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Has Recruiting International Students Helped Balance Maine High School Budgets?

Robbie Feinberg
Maine Public
Chelsie Crane teaches many of the international students at Dexter Regional High School in Dexter, Maine. The school has created a partnership with a school in Suzhou, China to bring over seniors each year.

Stearns High School in Millinocket made national headlines six years ago for how it responded to declining enrollment and a shrinking budget — it decided to bring in students from other countries through the F-1 visa program to fill in the gaps.

Since then, other schools have followed Millinocket’s lead, but the strategy hasn’t produced the financial windfall that some might have expected.

Gian Mendez grew up in Mexico, where he says he was always stuck studying math and English. But he says he had different plans when he arrived at Farmington’s Mt. Blue High School last August.

“I love art and theater,” he says. “I love math, but I don’t have to take math here. I have more time to do other stuff that I like more.”

Mendez came to Mt. Blue as part of the school’s new international student program. Coordinator Lisa Dalrymple says the idea bloomed after she saw repeated cuts to the district’s foreign language department, particularly at the elementary level.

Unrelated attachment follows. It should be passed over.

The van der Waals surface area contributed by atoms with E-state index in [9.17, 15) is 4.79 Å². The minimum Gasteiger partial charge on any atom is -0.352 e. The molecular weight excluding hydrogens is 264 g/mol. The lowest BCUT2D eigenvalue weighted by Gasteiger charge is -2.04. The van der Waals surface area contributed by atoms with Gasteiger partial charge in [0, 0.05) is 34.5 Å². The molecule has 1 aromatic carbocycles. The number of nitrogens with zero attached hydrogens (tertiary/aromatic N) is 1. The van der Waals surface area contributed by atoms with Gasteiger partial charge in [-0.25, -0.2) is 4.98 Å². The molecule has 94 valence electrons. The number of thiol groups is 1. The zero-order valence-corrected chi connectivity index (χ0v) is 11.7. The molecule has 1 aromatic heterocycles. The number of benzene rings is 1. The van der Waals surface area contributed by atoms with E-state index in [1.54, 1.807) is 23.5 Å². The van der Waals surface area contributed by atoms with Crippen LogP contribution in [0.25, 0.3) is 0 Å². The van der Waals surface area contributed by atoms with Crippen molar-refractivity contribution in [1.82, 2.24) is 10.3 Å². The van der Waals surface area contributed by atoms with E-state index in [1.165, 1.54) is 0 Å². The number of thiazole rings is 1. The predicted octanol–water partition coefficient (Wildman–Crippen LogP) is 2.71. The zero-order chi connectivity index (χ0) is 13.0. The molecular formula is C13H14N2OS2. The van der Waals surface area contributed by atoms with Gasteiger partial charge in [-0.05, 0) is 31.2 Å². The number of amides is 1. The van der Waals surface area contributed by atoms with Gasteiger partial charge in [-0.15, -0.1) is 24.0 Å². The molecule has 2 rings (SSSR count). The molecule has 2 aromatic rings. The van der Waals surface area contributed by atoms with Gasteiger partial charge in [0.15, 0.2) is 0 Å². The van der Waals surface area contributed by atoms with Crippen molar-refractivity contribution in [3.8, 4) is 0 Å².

The school had always brought in foreign exchange students. But then Dalrymple says she read about a program in Millinocket where international students paid tuition to attend.

“We were hosting international students,” she says. “So I was thinking maybe it was time to start bringing in tuition-paying students.”

Private schools have long brought in international students. But it’s only in the past few years that more public schools — from Farmington to Boothbay and Orono — have followed suit.

According to the Maine Department of Education, more than 250 international students are now paying tuition to attend school in Maine.

At Mt. Blue, Dalrymple received school board support for her program in 2014, with the hope that the tuition money could revive some of the district’s foreign language programs as well as bring cultural awareness to the mostly white school district.

Mendez says he has worked to bridge those cultural barriers. He says when he first entered Mt. Blue, he heard stereotypes from fellow students that his home country of Mexico must be full of crime and drugs. But he’s worked to educate his peers.

“I want to change how people see Mexico and show there are really cool things in our country too,” he says.

But Dalrymple has found that because of federal immigration policy, recruiting is a lot harder for a public school than it is for a private academy. Under federal statutes, a private school can offer an F-1 visa that brings a student to America for four years, but public schools can only offer a one-year J-1 visa.

“If a student wants to be at a school for four years, I can’t compete with that,” she says.

And that’s not the only issue. Wade Merritt, coordinator for StudyMaine, a government organization that supports these efforts, says public schools also need to get local school board approval, which isn’t easy.